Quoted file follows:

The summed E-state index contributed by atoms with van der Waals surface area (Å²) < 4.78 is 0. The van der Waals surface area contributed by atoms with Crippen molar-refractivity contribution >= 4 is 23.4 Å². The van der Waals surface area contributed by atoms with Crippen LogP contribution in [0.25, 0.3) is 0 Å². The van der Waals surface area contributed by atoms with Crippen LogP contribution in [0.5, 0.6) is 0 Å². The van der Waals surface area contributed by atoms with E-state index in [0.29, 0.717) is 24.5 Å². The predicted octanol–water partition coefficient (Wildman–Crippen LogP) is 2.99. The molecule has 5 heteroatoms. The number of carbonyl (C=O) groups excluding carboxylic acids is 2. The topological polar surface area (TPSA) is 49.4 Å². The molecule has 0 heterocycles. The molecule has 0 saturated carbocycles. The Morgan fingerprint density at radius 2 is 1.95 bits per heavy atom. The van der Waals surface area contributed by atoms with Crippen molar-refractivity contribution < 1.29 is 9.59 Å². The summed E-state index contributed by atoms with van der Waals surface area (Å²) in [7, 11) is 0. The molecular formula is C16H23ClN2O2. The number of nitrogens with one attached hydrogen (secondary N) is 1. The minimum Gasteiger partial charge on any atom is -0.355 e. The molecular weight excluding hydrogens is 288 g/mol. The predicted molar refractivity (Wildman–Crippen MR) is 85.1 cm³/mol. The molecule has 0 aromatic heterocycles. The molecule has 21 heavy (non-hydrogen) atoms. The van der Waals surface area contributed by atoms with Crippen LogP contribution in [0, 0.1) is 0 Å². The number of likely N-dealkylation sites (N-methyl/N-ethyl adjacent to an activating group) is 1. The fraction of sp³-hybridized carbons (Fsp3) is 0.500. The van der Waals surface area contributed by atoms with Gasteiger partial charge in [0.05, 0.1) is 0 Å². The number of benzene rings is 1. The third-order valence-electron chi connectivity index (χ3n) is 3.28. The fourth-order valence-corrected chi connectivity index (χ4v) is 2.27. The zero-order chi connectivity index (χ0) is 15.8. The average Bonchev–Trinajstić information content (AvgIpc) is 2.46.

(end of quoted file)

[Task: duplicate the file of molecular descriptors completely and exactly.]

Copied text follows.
The summed E-state index contributed by atoms with van der Waals surface area (Å²) < 4.78 is 0. The van der Waals surface area contributed by atoms with Crippen molar-refractivity contribution >= 4 is 23.4 Å². The van der Waals surface area contributed by atoms with Crippen LogP contribution in [0.25, 0.3) is 0 Å². The van der Waals surface area contributed by atoms with Crippen LogP contribution in [0.5, 0.6) is 0 Å². The van der Waals surface area contributed by atoms with E-state index in [0.29, 0.717) is 24.5 Å². The predicted octanol–water partition coefficient (Wildman–Crippen LogP) is 2.99. The molecule has 5 heteroatoms. The number of carbonyl (C=O) groups excluding carboxylic acids is 2. The topological polar surface area (TPSA) is 49.4 Å². The molecule has 0 heterocycles. The molecule has 0 saturated carbocycles. The Morgan fingerprint density at radius 2 is 1.95 bits per heavy atom. The van der Waals surface area contributed by atoms with Crippen molar-refractivity contribution < 1.29 is 9.59 Å². The summed E-state index contributed by atoms with van der Waals surface area (Å²) in [7, 11) is 0. The molecular formula is C16H23ClN2O2. The number of nitrogens with one attached hydrogen (secondary N) is 1. The minimum Gasteiger partial charge on any atom is -0.355 e. The molecular weight excluding hydrogens is 288 g/mol. The predicted molar refractivity (Wildman–Crippen MR) is 85.1 cm³/mol. The molecule has 0 aromatic heterocycles. The molecule has 21 heavy (non-hydrogen) atoms. The van der Waals surface area contributed by atoms with Crippen LogP contribution in [0, 0.1) is 0 Å². The number of likely N-dealkylation sites (N-methyl/N-ethyl adjacent to an activating group) is 1. The fraction of sp³-hybridized carbons (Fsp3) is 0.500. The van der Waals surface area contributed by atoms with Gasteiger partial charge in [0.05, 0.1) is 0 Å². The number of benzene rings is 1. The third-order valence-electron chi connectivity index (χ3n) is 3.28. The fourth-order valence-corrected chi connectivity index (χ4v) is 2.27. The zero-order chi connectivity index (χ0) is 15.8. The average Bonchev–Trinajstić information content (AvgIpc) is 2.46.